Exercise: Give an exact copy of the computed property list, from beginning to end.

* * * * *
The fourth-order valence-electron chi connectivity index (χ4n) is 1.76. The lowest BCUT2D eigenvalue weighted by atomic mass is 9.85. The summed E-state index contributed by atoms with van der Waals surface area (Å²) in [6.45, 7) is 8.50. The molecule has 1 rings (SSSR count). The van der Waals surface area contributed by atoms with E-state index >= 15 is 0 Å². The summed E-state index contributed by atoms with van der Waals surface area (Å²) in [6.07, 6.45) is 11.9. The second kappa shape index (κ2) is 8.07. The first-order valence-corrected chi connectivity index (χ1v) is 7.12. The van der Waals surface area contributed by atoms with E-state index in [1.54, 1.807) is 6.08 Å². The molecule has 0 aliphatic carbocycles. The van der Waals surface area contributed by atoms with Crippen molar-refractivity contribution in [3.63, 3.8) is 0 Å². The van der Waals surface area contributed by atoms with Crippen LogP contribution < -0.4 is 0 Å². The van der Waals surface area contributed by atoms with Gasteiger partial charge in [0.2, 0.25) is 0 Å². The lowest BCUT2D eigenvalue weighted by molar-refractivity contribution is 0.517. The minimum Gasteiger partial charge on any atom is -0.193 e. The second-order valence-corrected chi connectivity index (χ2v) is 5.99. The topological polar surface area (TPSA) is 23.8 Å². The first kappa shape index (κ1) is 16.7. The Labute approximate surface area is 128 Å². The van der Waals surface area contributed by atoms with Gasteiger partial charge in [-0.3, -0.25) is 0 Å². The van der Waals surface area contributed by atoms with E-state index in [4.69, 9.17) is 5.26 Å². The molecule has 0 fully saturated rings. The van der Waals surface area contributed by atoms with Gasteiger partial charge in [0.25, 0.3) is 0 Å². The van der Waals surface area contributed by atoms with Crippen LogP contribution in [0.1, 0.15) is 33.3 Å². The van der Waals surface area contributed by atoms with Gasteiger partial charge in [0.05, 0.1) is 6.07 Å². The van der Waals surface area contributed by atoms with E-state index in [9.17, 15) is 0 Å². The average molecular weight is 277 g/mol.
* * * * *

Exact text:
The fourth-order valence-electron chi connectivity index (χ4n) is 1.76. The lowest BCUT2D eigenvalue weighted by atomic mass is 9.85. The summed E-state index contributed by atoms with van der Waals surface area (Å²) in [6.45, 7) is 8.50. The molecule has 1 rings (SSSR count). The van der Waals surface area contributed by atoms with E-state index >= 15 is 0 Å². The summed E-state index contributed by atoms with van der Waals surface area (Å²) in [6.07, 6.45) is 11.9. The second kappa shape index (κ2) is 8.07. The first-order valence-corrected chi connectivity index (χ1v) is 7.12. The van der Waals surface area contributed by atoms with E-state index in [1.54, 1.807) is 6.08 Å². The molecule has 0 aliphatic carbocycles. The van der Waals surface area contributed by atoms with Crippen molar-refractivity contribution in [3.63, 3.8) is 0 Å². The van der Waals surface area contributed by atoms with Crippen LogP contribution < -0.4 is 0 Å². The van der Waals surface area contributed by atoms with Gasteiger partial charge in [0.2, 0.25) is 0 Å². The lowest BCUT2D eigenvalue weighted by molar-refractivity contribution is 0.517. The minimum Gasteiger partial charge on any atom is -0.193 e. The second-order valence-corrected chi connectivity index (χ2v) is 5.99. The topological polar surface area (TPSA) is 23.8 Å². The first kappa shape index (κ1) is 16.7. The Labute approximate surface area is 128 Å². The van der Waals surface area contributed by atoms with Gasteiger partial charge in [-0.3, -0.25) is 0 Å². The van der Waals surface area contributed by atoms with E-state index in [4.69, 9.17) is 5.26 Å². The molecule has 0 fully saturated rings. The van der Waals surface area contributed by atoms with Gasteiger partial charge in [0.25, 0.3) is 0 Å². The van der Waals surface area contributed by atoms with Crippen LogP contribution in [0.1, 0.15) is 33.3 Å². The van der Waals surface area contributed by atoms with Gasteiger partial charge in [0.05, 0.1) is 6.07 Å². The van der Waals surface area contributed by atoms with E-state index in [9.17, 15) is 0 Å². The average molecular weight is 277 g/mol.